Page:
The Australian dollar has dropped by around 25 per cent since its 2011 peaks -- some 30 cents or so -- an event widely celebrated among policy circles and some in industry.
Indeed, official attempts at lowering the dollar have been extremely frequent. The government (both sides of politics), the RBA, Treasury and a number of economists have all called for weaker currency and actively pursed that outcome. The hope was that a lower dollar would help rebalance the economy and in particular, help lift the currency-sensitive industries -- manufacturing, tourism and education (via exports).
However, the costs associated with the exchange rate target have been significant. Monetary policy has been completely hijacked by the currency concerns, while, conversely, issues to do with financial stability and inflation have been given secondary consideration. In trying to achieve this outcome, policymakers have had a clear and unequivocally detrimental influence on business and consumer confidence, creating, whether deliberately or not, a sense of perpetual fear throughout the nation.
Unfortunately the evidence doesn’t suggest a weaker currency has done much good in terms of lifting those currency-sensitive sectors. Indeed it’s quite clear the program has been a complete and utter failure.
Take a look at chart 1. It actually shows manufacturing activity has been on the decline since late 2011. Two years of currency weakness hasn’t changed that, even through 2014 as the exchange rate depreciation accelerated.
Chart 1: The weaker AUD doesn’t appear to have helped manufacturers
That’s not to say anyone should have expected a rebound due to the lower dollar. The fact is that manufacturing has been in structural decline for the better part of two decades. That policymakers did expect something is very concerning.
The tourism industry doesn’t look to have received a boost from the weaker dollar either. Remember the concern here was that the stronger currency was scaring foreign tourists away. Furthermore, it was acting to encourage Australian citizens to holiday abroad when they could have been be holidaying domestically.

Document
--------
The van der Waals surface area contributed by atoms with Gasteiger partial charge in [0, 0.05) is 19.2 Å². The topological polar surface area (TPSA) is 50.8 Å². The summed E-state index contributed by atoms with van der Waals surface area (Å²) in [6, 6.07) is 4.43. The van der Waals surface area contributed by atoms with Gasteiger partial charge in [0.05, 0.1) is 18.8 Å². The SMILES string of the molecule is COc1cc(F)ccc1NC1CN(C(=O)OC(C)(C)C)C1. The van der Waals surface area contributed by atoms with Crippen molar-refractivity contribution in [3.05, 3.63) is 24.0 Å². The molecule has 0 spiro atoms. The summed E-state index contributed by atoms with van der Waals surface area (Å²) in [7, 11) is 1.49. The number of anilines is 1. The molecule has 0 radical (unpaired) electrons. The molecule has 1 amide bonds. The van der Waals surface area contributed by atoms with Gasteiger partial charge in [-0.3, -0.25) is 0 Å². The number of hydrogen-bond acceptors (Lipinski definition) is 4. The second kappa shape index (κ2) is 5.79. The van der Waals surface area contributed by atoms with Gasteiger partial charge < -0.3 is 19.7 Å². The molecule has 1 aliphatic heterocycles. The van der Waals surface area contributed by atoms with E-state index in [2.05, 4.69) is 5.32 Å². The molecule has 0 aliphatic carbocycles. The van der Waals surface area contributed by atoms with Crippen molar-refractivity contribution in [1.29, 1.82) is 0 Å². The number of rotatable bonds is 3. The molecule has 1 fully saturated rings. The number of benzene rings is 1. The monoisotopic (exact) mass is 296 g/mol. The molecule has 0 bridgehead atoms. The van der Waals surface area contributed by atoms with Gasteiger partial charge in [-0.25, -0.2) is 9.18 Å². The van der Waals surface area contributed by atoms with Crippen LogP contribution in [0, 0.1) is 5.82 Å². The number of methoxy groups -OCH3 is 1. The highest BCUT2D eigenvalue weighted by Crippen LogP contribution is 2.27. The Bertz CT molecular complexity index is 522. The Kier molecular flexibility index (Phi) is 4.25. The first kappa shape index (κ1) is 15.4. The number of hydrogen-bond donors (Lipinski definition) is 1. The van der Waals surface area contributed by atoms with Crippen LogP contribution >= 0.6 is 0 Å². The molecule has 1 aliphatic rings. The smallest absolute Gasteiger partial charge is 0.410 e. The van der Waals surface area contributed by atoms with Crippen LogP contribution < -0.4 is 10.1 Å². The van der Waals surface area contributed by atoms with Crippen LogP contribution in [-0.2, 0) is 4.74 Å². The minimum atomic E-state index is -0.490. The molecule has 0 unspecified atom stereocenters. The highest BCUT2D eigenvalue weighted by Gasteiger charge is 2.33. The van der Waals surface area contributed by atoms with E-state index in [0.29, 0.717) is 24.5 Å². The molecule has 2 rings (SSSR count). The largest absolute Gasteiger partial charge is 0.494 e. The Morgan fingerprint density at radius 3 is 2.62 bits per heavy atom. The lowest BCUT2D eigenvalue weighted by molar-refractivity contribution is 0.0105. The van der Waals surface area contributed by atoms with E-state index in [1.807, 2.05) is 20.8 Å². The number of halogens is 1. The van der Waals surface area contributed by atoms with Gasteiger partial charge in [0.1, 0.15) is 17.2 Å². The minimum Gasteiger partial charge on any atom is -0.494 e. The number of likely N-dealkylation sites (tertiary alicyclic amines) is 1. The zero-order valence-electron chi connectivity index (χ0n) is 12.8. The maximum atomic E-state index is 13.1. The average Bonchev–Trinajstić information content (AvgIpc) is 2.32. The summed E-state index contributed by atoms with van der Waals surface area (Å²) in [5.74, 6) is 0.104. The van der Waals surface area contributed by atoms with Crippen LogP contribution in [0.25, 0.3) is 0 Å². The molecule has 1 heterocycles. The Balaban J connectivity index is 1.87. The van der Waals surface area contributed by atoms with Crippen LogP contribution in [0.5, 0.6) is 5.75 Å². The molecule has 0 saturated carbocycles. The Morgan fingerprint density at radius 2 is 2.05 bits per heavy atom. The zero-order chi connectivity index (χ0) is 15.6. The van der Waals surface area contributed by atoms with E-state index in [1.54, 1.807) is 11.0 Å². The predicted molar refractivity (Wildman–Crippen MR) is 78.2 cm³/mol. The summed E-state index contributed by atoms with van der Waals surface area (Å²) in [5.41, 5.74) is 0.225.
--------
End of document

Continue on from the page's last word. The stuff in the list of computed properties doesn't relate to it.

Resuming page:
These concerns were held despite research from tourism bodies showing that the currency was less important than wealth effects and the growing availability of cheap flights, in influencing travel destinations.
Chart 2: The weaker AUD hasn’t helped tourism
Chart 1 shows that even as the currency fell, net tourist dollar outflows were well and truly in the red. That is, on balance, Australians were and still are choosing to travel abroad, and the inflow of foreign tourists isn’t sufficient to offset that.
Notice that the weaker currency hasn’t really changed that balance and in fact it’s become worse as the currency has become cheaper. That’s not to say the weaker currency is causing fewer foreign tourists to come here or more Aussies to go overseas. It probably just proves the point that the Australian dollar isn’t a major consideration. In fact the net inflow of tourists was stronger when the Australian dollar was well over parity!
The one area where the currency may have had a positive impact is in education exports. Certainly the data above shows a marked recovery through 2014. It’s hard to place this recovery at the feet of the currency, though.
Consider that the Australian dollar fell by 16 per cent in 2013, yet there was no discernible lift in education exports. Nor, it should be noted, was there any discernible decline in these exports as the currency surged from 2006 to 2008.
Chart 3: Education does appear to have lifted modestly - AUD driven?
Overall then, the currency depreciation, which is in its third year, has had little noticeable impact on either manufacturing, tourism or education. This raises the question: just what are policymakers hoping a lower Australian dollar will achieve?